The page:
Have we forgotten how to play?

Have we forgotten how to play?

18th March 2018 26 By Rachael Stray

You don’t have to look very far to see children of varying ages with their heads bent totally engrossed with whatever is on their electronic device these days and I have to admit this makes me a little sad.

Two boys playing on smart phones

Two boys playing on smart phones

A couple of weeks ago I was travelling to London by train and sat opposite me was a mother and her young daughter (she was about three years old).

The journey from Newcastle to London is quite long for anyone – never mind a young child – and the train was very hot and stuffy.

It can’t just be me who finds trains are either too warm or too cold?

Anyway, mum had come prepared for the journey with snacks and an iPad to keep the little one entertained.

Much to my surprise other than the iPad there wasn’t anything else for her to play with – no books to read or a colouring book to complete or any travel games of any description.

The little girl watched many different kiddie friendly programmes but after an hour or so she got understandably bored and restless; as I’m sure any young child would do and became agitated.

Of course I’m not a mother – and it is every parents prerogative how they look after their child – but I couldn’t help feel my frustration levels rising as our journey continued – not at the little girl but her mum as she continued to scroll through her phone as the girl got increasingly more agitated.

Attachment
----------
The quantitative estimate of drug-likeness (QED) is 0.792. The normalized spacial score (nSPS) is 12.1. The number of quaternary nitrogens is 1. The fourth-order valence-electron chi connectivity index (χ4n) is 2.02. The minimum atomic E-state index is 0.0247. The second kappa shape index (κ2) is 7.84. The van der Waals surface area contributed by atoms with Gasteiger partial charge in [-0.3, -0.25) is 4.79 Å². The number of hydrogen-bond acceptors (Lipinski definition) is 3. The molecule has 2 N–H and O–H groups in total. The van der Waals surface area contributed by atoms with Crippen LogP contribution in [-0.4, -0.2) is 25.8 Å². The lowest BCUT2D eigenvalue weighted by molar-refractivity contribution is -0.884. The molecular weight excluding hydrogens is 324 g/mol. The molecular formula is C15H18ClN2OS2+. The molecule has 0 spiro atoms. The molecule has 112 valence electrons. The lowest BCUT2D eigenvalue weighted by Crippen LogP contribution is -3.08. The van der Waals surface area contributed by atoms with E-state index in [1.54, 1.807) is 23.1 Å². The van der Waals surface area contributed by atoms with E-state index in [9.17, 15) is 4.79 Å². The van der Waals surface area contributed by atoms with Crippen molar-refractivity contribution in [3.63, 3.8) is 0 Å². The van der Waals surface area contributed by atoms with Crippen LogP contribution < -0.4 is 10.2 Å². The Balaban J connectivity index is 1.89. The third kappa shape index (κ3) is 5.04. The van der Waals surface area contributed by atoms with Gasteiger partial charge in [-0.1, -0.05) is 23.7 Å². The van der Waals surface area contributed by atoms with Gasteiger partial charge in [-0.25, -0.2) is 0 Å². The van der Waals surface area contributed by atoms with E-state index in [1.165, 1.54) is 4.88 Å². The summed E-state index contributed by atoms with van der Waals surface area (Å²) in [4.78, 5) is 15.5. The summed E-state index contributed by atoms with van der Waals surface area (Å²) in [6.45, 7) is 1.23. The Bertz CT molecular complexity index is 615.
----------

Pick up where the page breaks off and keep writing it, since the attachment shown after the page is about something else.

Now before anyone says it, I too am guilty of getting lost down the rabbit hole of social media but I don’t have a little one to keep entertained.

I’ll say it again I’m not a mother so who am I to judge – no one of course – but as a child who travelled by public transport a lot when I was younger (this was before the age of digital devices such as iPads) my parents kept me entertained the old fashioned way.

Colouring in with crayons

Colouring in with crayons

So this got me thinking have we forgotten how to play?
Have we forgotten how to play
When I was little and we travelled on public transport we would play I spy, the 21 nil game (looking for people who look like celebrities and if they did you would get 21 nil – a game my dad made up) or the Polo game (who can make a Polo mint last the longest) or I would draw and colour in an activity book.

I was (basically) an only child until I was ten; so I was used to playing by myself and getting lost in my own world of make believe and being an avid reader I’ve always been happy to get engrossed with a good book for several hours.

When I was younger I remember spending the summer holidays outside as much as I could (weather permitting in the North East of course). We played British Bulldog, hide and seek, kerbs and we went for bike rides. We weren’t cooped up inside our bedrooms with our eyes glued to a screen all day every day.

I bet if you look out into your street at the weekend you too will rarely hear the sound of children playing. I’m hoping come the warmer weather and longer lighter days and evenings that this will change.